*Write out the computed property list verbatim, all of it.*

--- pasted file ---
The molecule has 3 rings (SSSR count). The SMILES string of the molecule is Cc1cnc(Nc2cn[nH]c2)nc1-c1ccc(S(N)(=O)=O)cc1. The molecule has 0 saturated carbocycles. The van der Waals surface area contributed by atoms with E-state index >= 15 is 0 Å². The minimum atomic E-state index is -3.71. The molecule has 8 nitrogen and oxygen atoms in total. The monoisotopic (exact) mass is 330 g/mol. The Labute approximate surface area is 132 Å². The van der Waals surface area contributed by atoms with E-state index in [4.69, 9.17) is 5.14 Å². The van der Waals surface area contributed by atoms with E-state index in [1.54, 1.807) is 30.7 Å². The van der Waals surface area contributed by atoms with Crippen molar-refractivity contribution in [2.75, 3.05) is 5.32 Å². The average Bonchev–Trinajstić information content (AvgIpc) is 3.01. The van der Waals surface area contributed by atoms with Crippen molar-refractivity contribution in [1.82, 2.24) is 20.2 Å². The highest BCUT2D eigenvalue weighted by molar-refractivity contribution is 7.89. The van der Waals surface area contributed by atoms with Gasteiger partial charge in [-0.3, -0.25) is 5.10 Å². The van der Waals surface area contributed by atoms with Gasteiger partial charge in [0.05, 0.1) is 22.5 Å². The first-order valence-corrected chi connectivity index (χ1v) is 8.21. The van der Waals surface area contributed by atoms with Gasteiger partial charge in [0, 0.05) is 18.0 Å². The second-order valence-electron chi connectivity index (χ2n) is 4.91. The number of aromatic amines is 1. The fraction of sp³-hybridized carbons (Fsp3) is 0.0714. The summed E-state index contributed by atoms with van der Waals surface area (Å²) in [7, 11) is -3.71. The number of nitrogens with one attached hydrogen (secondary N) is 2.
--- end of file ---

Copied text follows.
The molecule has 3 rings (SSSR count). The SMILES string of the molecule is Cc1cnc(Nc2cn[nH]c2)nc1-c1ccc(S(N)(=O)=O)cc1. The molecule has 0 saturated carbocycles. The van der Waals surface area contributed by atoms with E-state index >= 15 is 0 Å². The minimum atomic E-state index is -3.71. The molecule has 8 nitrogen and oxygen atoms in total. The monoisotopic (exact) mass is 330 g/mol. The Labute approximate surface area is 132 Å². The van der Waals surface area contributed by atoms with E-state index in [4.69, 9.17) is 5.14 Å². The van der Waals surface area contributed by atoms with E-state index in [1.54, 1.807) is 30.7 Å². The van der Waals surface area contributed by atoms with Crippen molar-refractivity contribution in [2.75, 3.05) is 5.32 Å². The average Bonchev–Trinajstić information content (AvgIpc) is 3.01. The van der Waals surface area contributed by atoms with Crippen molar-refractivity contribution in [1.82, 2.24) is 20.2 Å². The highest BCUT2D eigenvalue weighted by molar-refractivity contribution is 7.89. The van der Waals surface area contributed by atoms with Gasteiger partial charge in [-0.3, -0.25) is 5.10 Å². The van der Waals surface area contributed by atoms with Gasteiger partial charge in [0.05, 0.1) is 22.5 Å². The first-order valence-corrected chi connectivity index (χ1v) is 8.21. The van der Waals surface area contributed by atoms with Gasteiger partial charge in [0, 0.05) is 18.0 Å². The second-order valence-electron chi connectivity index (χ2n) is 4.91. The number of aromatic amines is 1. The fraction of sp³-hybridized carbons (Fsp3) is 0.0714. The summed E-state index contributed by atoms with van der Waals surface area (Å²) in [7, 11) is -3.71. The number of nitrogens with one attached hydrogen (secondary N) is 2.